Wednesday, August 27, 2008

RUNRAVEL

As a Special Education teacher, I often see students who struggle with longer reading passages which have comprehension questions which they must answer. Students who struggle with the very act of reading don't know how to attack a passage and be successful with it. Here is a strategy called RUNRAVEL that I have used with both special education students as well as basic ed. students:

R read through the questions first.
U underline the title and look at the pictures.
N now predict.
R run through and number the paragraphs.
A are the important words circled?
V venture through the story.
E eliminate obvious wrong answers.
L let's prove our answers.

The first things the students need to do is to flip to the back and read the questions first. The main reasons they need to read the questions before ever reading the story is so that they know what to look for while reading. Good readers attack reading differently when they are reading for pleasure than when they are reading for information. If you are reading for information, you need to know what information it is that you are looking for. Reading the questions first will let the students know what information they will need in order to answer the questions.

After they have read the questions, students underline the title. This is mainly to get the students to actually read the title. Many times students jump right into the story and never even look at the title which often gives many clues to what the story is about. After they have read and underlined the title, they quickly flip through and look at all the pictures.

The title and the pictures should give them plenty of info to make a prediction on what they think the story will be about. This can be done either orally, written in the margin or however you want. Predicting is an important skill that students will need to know how to do as they progress through school.

The students should number the paragraphs so that later on when they are proving their answers, they can quickly and easily list what paragraph they found the answer in.

Important words can be names, dates, numbers, places, etc. that seem like they may be important in the story. Students should quickly skim and either circle or underline words that they think may be important. Often students need to be taught how to skim because they don't know how to quickly run their eyes over a passage without actually (slowly) reading it. As with predicting, this will get the student's brain ready to read.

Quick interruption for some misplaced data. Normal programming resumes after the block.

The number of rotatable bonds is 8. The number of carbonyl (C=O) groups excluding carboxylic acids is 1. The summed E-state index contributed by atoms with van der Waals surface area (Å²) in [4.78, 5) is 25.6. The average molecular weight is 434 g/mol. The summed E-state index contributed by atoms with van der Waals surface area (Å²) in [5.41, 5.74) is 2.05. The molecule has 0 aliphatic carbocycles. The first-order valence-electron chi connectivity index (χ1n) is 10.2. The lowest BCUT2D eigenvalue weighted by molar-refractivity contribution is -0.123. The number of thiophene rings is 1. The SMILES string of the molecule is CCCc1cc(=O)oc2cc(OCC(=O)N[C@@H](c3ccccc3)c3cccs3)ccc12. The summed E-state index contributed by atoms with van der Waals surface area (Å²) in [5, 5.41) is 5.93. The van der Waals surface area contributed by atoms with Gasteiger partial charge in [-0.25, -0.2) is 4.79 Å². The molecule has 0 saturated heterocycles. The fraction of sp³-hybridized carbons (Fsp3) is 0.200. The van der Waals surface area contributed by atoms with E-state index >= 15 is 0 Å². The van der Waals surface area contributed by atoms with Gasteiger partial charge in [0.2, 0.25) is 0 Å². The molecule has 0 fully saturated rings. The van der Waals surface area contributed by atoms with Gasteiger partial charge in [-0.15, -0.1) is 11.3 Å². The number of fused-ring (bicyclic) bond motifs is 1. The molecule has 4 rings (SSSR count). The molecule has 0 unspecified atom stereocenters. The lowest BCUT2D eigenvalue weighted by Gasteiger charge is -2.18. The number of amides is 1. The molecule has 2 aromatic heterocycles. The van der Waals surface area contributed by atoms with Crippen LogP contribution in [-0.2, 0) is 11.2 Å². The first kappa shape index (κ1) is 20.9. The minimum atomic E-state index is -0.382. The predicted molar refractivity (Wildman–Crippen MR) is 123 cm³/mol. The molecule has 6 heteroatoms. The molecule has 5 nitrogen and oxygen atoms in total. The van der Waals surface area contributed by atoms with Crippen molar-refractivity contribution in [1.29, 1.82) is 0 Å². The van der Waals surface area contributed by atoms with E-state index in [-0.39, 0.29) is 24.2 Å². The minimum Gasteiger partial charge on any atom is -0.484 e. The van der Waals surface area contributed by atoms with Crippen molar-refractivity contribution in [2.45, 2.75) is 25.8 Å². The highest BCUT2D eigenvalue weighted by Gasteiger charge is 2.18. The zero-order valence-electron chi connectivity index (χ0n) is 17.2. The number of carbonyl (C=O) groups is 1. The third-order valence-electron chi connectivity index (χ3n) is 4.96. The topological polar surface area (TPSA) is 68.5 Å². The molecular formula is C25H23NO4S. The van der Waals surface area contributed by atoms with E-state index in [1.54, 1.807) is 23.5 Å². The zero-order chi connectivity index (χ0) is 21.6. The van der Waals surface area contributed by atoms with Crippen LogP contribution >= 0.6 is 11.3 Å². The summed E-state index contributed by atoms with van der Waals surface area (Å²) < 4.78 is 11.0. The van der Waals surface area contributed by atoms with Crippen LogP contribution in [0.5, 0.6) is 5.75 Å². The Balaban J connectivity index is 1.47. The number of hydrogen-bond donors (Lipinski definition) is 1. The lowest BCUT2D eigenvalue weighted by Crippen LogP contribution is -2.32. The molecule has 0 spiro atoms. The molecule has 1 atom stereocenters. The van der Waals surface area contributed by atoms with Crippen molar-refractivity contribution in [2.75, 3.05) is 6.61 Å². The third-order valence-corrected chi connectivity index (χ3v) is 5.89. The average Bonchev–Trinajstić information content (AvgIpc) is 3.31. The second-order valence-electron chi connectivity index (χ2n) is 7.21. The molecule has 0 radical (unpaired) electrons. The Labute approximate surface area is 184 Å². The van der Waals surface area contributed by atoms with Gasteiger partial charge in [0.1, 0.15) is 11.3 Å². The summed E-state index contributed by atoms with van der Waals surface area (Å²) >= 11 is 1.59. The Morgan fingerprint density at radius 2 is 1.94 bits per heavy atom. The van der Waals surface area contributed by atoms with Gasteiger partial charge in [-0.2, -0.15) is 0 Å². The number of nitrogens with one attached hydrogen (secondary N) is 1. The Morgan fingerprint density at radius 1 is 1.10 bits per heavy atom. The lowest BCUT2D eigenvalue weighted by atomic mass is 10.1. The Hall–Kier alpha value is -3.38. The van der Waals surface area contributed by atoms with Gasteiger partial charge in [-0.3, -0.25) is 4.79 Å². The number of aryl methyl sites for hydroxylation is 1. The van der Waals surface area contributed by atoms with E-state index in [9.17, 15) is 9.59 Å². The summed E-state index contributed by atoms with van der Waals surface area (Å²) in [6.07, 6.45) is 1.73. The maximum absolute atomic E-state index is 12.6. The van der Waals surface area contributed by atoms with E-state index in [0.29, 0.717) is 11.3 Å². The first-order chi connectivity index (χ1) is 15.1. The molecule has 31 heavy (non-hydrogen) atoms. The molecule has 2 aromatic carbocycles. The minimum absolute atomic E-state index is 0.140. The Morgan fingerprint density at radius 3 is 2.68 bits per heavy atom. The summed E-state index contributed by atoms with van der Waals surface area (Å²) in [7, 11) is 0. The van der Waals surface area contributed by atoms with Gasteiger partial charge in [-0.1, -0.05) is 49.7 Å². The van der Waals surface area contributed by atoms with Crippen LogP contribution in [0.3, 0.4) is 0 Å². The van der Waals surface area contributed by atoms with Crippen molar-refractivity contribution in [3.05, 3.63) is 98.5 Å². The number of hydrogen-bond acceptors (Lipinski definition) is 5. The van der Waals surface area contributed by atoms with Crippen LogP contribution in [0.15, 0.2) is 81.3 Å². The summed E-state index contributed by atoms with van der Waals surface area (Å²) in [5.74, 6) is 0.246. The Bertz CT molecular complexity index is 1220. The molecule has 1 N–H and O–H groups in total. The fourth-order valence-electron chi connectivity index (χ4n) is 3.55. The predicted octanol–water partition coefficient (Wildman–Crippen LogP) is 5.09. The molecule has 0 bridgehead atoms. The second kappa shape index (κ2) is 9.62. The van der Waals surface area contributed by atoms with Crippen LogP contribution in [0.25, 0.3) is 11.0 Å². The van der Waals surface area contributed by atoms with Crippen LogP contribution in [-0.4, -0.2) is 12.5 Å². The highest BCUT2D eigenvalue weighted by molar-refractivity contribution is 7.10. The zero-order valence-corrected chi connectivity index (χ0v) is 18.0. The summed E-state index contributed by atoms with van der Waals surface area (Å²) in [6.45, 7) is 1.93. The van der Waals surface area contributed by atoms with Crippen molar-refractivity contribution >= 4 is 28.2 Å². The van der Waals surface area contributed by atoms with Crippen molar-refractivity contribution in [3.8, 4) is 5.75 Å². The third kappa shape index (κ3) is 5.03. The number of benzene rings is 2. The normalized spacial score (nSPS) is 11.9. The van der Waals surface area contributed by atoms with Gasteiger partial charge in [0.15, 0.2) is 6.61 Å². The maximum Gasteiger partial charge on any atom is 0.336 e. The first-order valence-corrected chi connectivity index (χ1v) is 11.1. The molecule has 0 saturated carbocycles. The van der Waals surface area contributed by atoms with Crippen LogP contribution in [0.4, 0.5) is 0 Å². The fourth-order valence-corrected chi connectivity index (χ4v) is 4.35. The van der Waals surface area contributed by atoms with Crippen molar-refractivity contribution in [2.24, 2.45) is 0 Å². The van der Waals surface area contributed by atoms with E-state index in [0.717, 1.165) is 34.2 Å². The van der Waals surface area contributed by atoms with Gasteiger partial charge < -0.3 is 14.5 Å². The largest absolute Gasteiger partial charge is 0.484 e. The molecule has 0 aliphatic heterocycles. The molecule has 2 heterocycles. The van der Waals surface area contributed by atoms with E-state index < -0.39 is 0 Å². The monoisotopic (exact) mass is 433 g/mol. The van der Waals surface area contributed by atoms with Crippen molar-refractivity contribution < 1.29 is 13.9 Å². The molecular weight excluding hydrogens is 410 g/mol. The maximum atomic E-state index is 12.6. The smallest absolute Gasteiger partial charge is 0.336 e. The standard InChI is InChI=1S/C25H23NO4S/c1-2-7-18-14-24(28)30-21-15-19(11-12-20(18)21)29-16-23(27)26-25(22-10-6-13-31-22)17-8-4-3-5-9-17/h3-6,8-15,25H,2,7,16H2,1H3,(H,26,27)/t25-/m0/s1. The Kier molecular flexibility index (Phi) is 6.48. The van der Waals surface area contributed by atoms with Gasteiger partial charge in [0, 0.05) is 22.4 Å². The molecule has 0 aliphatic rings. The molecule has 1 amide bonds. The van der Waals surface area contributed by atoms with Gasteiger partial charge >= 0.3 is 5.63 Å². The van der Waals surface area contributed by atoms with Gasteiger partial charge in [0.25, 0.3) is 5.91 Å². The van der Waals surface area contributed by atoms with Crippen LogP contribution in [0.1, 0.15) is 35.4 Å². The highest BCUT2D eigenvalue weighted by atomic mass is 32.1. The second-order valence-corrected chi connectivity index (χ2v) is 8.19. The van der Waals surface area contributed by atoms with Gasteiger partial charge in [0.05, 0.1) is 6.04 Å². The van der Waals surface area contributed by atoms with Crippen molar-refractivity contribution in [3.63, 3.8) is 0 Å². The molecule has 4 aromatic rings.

When students venture through the passage, they actually read it. Rather than jumping right to this step, all the previous steps makes students slow down a bit and prepares their brain to comprehend what they are reading.

After they have finally read the passage, as they are answering questions, students should be taught how to identify and "throw out" any obvious wring answers. For example, in a multiple choice question, there are typically 1 or 2 answer choices that are way off base. If students can mentally toss those out, they are left with only two possible answers leaving them a better chance of figuring out the correct one.

Proving answers means the students go back into the story and actually FIND the answers rather than guess at answers they think they remember. The answer, or the clues used to come up with the answer can be underlined in the text with the question number circled next to it. The paragraph number can be placed next to the question so that you can easily find their proof. By making them prove their answers, they are less likely to get questions wrong, and you can easily see why they may have chosen the answer that they did.

This strategy has worked very well for students of all abilities and walks of life. It has worked so well that I thought I would pass it along to anyone who may be interested in helping a child with reading homework!

1 comment:

Elizabeth said...

Great Strategies! I used something similar with my 2nd graders a few years ago. Wow! Teaching seems like a life-time ago for me these days... thanks for the fun reminder. :)

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